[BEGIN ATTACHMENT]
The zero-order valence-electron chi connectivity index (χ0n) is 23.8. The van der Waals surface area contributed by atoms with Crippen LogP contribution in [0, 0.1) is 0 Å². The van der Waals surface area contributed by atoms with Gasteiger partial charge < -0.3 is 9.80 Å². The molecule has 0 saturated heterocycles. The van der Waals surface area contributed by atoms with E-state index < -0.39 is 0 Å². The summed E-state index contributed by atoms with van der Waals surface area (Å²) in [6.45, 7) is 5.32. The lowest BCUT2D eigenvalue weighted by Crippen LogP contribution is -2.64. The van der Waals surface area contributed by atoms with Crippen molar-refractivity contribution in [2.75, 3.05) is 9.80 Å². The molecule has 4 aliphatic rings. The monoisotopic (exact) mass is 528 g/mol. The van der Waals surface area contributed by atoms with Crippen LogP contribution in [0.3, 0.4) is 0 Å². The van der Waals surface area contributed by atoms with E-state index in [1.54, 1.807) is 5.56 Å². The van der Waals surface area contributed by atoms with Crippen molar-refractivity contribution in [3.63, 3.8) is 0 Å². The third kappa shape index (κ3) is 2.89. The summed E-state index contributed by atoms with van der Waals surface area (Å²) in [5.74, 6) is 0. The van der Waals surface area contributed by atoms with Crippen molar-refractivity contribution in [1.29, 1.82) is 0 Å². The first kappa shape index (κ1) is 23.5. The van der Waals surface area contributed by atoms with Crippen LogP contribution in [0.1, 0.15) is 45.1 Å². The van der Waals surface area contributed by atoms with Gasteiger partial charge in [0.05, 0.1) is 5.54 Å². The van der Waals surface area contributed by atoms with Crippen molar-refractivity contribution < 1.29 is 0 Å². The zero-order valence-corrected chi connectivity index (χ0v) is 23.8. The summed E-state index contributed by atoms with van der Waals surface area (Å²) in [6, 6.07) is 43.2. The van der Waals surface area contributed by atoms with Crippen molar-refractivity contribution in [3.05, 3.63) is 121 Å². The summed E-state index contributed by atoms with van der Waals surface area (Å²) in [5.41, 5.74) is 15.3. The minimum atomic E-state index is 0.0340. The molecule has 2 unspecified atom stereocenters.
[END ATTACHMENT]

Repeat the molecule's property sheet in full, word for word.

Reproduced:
The zero-order valence-electron chi connectivity index (χ0n) is 23.8. The van der Waals surface area contributed by atoms with Crippen LogP contribution in [0, 0.1) is 0 Å². The van der Waals surface area contributed by atoms with Gasteiger partial charge < -0.3 is 9.80 Å². The molecule has 0 saturated heterocycles. The van der Waals surface area contributed by atoms with E-state index < -0.39 is 0 Å². The summed E-state index contributed by atoms with van der Waals surface area (Å²) in [6.45, 7) is 5.32. The lowest BCUT2D eigenvalue weighted by Crippen LogP contribution is -2.64. The van der Waals surface area contributed by atoms with Crippen molar-refractivity contribution in [2.75, 3.05) is 9.80 Å². The molecule has 4 aliphatic rings. The monoisotopic (exact) mass is 528 g/mol. The van der Waals surface area contributed by atoms with Crippen LogP contribution in [0.3, 0.4) is 0 Å². The van der Waals surface area contributed by atoms with E-state index in [1.54, 1.807) is 5.56 Å². The van der Waals surface area contributed by atoms with Crippen molar-refractivity contribution in [3.63, 3.8) is 0 Å². The third kappa shape index (κ3) is 2.89. The summed E-state index contributed by atoms with van der Waals surface area (Å²) in [5.74, 6) is 0. The van der Waals surface area contributed by atoms with Crippen molar-refractivity contribution in [1.29, 1.82) is 0 Å². The first kappa shape index (κ1) is 23.5. The van der Waals surface area contributed by atoms with Crippen LogP contribution in [0.1, 0.15) is 45.1 Å². The van der Waals surface area contributed by atoms with Gasteiger partial charge in [0.05, 0.1) is 5.54 Å². The van der Waals surface area contributed by atoms with Crippen molar-refractivity contribution < 1.29 is 0 Å². The zero-order valence-corrected chi connectivity index (χ0v) is 23.8. The summed E-state index contributed by atoms with van der Waals surface area (Å²) in [6, 6.07) is 43.2. The van der Waals surface area contributed by atoms with Crippen molar-refractivity contribution in [3.05, 3.63) is 121 Å². The summed E-state index contributed by atoms with van der Waals surface area (Å²) in [5.41, 5.74) is 15.3. The minimum atomic E-state index is 0.0340. The molecule has 2 unspecified atom stereocenters.